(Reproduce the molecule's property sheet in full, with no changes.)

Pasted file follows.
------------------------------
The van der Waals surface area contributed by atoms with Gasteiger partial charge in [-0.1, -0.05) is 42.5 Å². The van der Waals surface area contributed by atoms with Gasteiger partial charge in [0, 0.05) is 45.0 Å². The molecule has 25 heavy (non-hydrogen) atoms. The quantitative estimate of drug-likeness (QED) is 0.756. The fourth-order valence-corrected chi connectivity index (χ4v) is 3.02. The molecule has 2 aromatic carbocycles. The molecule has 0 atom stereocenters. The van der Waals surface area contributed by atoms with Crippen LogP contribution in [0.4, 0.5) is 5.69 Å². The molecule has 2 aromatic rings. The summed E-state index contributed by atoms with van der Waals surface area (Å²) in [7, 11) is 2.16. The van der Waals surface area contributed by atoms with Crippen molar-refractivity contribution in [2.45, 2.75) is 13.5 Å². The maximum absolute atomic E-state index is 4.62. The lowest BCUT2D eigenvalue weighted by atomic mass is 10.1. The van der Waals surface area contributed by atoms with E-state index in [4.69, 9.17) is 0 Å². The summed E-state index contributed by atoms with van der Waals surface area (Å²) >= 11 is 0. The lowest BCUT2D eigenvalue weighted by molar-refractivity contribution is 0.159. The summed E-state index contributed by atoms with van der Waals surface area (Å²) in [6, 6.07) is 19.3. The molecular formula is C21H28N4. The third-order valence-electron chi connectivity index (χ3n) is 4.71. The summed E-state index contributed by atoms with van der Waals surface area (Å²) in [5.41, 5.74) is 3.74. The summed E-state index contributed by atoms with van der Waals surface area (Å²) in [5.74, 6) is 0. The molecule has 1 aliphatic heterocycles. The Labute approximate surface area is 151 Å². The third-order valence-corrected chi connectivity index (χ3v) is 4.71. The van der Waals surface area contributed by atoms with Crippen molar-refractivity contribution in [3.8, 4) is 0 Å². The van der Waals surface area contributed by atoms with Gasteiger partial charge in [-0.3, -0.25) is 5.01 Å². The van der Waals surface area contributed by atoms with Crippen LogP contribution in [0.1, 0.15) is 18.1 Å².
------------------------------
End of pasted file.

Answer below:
The van der Waals surface area contributed by atoms with Gasteiger partial charge in [-0.1, -0.05) is 42.5 Å². The van der Waals surface area contributed by atoms with Gasteiger partial charge in [0, 0.05) is 45.0 Å². The molecule has 25 heavy (non-hydrogen) atoms. The quantitative estimate of drug-likeness (QED) is 0.756. The fourth-order valence-corrected chi connectivity index (χ4v) is 3.02. The molecule has 2 aromatic carbocycles. The molecule has 0 atom stereocenters. The van der Waals surface area contributed by atoms with Crippen LogP contribution in [0.4, 0.5) is 5.69 Å². The molecule has 2 aromatic rings. The summed E-state index contributed by atoms with van der Waals surface area (Å²) in [7, 11) is 2.16. The van der Waals surface area contributed by atoms with Crippen molar-refractivity contribution in [2.45, 2.75) is 13.5 Å². The maximum absolute atomic E-state index is 4.62. The lowest BCUT2D eigenvalue weighted by atomic mass is 10.1. The van der Waals surface area contributed by atoms with E-state index in [4.69, 9.17) is 0 Å². The summed E-state index contributed by atoms with van der Waals surface area (Å²) >= 11 is 0. The lowest BCUT2D eigenvalue weighted by molar-refractivity contribution is 0.159. The summed E-state index contributed by atoms with van der Waals surface area (Å²) in [6, 6.07) is 19.3. The molecular formula is C21H28N4. The third-order valence-electron chi connectivity index (χ3n) is 4.71. The summed E-state index contributed by atoms with van der Waals surface area (Å²) in [5.41, 5.74) is 3.74. The summed E-state index contributed by atoms with van der Waals surface area (Å²) in [5.74, 6) is 0. The molecule has 1 aliphatic heterocycles. The Labute approximate surface area is 151 Å². The third-order valence-corrected chi connectivity index (χ3v) is 4.71. The van der Waals surface area contributed by atoms with Crippen molar-refractivity contribution in [3.8, 4) is 0 Å². The van der Waals surface area contributed by atoms with Gasteiger partial charge in [-0.3, -0.25) is 5.01 Å². The van der Waals surface area contributed by atoms with Crippen LogP contribution in [0.1, 0.15) is 18.1 Å².